Human Subjects Research Grants--Just a Matter of Timing


In an effort to reduce the workload and regulatory burdens on grant applicants and human subject reviewers, NIH released their Revised Policy for IRB Review of Human Subjects Protocols in Grant Applications earlier this month. Although this revised policy changes the timing of NIH's grants procedures, a move that is helpful to all involved with human subjects investigations, NIH's governing policy on human research remains unchanged.

Scientists wanting to test new drugs on members of the public or analyze DNA samples from families, for example, need to obtain institutional review board (IRB) approval before they can receive federal grants--no awards will be made without that approval.

How Does the Revised Policy Affect Applicants?

Under the new guidelines, applicants can now wait until they receive their NIH study section scores before seeking IRB assessments of their research. IRB reviews are performed by local panels comprised of university faculty, experts, and laypersons, who ensure grant applications and research protocols meet ethical guidelines. The process can take up to a couple of months to finalize, and prior to the revised policy, IRB approval had to be submitted to the NIH with the investigator's final application (or before the study sections met), a requirement that sometimes clashed with NIH's grants schedule. But now, by separating grant application requirements from IRB requirements, applicants have some extra breathing space, allowing them to better prepare their research applications and satisfy IRB criteria.

"It's a big change, and it's a good change," judges Ruth Fischbach, NIH's senior advisor for biomedical ethics. She points out, however, that NIH's revision makes no demands upon universities, who may still insist that their faculty and investigators fulfill IRB requirements before sending their grant applications off to NIH. "The expectation, however, is that many institutions will welcome the change," predicts Fischbach, who urges applicants to "check with their institution to ensure they are following the institutional requirements--not only NIH's policies."

With the new guidelines, if an application's priority score falls within a "fundable range," then applicants should plow ahead, get approval from their local IRB panel and submit the review to NIH. A fundable score however, does not guarantee that an award is imminent.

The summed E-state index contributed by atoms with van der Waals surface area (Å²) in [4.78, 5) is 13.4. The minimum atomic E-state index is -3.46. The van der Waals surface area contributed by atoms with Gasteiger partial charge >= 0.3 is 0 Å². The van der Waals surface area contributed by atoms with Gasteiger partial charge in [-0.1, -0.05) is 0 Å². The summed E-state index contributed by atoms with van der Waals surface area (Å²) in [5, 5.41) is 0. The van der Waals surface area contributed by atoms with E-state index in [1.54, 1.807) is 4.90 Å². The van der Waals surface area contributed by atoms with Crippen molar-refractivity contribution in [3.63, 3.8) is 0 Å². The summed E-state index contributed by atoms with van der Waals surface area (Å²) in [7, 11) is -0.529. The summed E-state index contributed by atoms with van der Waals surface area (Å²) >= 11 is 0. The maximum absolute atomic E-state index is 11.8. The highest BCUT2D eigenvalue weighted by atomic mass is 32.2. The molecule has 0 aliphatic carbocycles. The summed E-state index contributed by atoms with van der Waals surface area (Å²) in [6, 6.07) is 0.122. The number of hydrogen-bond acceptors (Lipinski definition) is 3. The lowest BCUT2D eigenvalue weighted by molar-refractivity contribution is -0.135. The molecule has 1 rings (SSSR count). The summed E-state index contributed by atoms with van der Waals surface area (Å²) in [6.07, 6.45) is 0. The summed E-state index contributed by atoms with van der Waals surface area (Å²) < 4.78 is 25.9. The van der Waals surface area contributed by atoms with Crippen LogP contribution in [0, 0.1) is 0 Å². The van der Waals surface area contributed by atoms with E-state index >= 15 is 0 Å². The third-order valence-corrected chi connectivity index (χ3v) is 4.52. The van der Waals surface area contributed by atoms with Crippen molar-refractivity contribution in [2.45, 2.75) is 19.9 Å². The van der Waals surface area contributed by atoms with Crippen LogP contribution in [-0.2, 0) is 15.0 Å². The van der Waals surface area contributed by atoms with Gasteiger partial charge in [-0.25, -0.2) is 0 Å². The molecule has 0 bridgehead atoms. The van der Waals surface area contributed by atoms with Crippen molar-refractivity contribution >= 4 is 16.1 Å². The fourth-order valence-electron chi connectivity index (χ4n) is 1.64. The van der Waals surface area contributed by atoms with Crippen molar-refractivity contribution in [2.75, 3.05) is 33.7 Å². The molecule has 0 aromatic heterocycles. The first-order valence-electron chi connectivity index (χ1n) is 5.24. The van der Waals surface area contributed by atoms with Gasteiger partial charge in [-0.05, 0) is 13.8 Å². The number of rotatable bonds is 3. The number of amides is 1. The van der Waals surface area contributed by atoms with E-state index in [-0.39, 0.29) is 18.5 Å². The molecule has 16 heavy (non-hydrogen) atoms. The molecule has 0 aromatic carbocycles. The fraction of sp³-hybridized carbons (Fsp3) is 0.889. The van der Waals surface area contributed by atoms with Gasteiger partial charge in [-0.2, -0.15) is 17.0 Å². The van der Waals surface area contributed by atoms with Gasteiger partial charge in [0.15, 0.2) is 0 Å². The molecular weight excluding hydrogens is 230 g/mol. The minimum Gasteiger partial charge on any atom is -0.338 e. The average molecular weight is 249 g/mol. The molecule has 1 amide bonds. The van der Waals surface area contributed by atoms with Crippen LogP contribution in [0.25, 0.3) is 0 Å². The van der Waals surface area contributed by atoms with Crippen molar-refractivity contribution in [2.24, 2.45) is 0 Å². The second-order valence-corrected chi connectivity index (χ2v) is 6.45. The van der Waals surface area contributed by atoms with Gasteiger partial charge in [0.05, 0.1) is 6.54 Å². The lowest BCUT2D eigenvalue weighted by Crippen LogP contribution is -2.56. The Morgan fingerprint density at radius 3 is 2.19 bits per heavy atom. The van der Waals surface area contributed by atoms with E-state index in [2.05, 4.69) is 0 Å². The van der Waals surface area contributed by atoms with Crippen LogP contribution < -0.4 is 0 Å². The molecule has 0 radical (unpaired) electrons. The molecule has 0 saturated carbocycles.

What Does the Revised Policy Mean for IRBs?

"We spend 75% to 85% of our time reviewing protocols which won't be funded--it's an enormous amount of work," says Lowell Maughan, chief of Johns Hopkins Bayview Medical Center's cardiology division, who is also an IRB panelist there. Only a quarter to a third of submissions actually get funded by NIH, which means both applicants and IRBs expend a lot of effort getting applications approved, even though the chances of winning funds are slim. But now, the revised policy should let IRB panelists focus on reviewing only those applications that stand a good chance of being funded.

How Does NIH Benefit?

The revised policy will also help out officials at NIH's Center for Scientific Review (CSR) who receive, track, and handle the 40,000 or so grant applications that flood their offices throughout the year. NIH's scientific review administrators "can spend a lot of time tracking people down" to ensure the relevant IRB documentation accompanies applications, explains Suzanne Fisher, director of CSR's division of receipt and referral. If administrators cannot locate investigators--something that appears to happen with every round of reviews--then "a small number of grants have to be deferred," reveals Fisher, which can leave some applicants "pretty unhappy." The revised policy will hopefully abolish such incidents.

Although many believe the move "makes a great deal of sense," scientists need to keep their desire for funding in check: The take-home message, Fischbach says, is that the protection of research participants is paramount, requires serious consideration, and is the investigator's responsibility: Human subject research should always go well beyond the paperwork.

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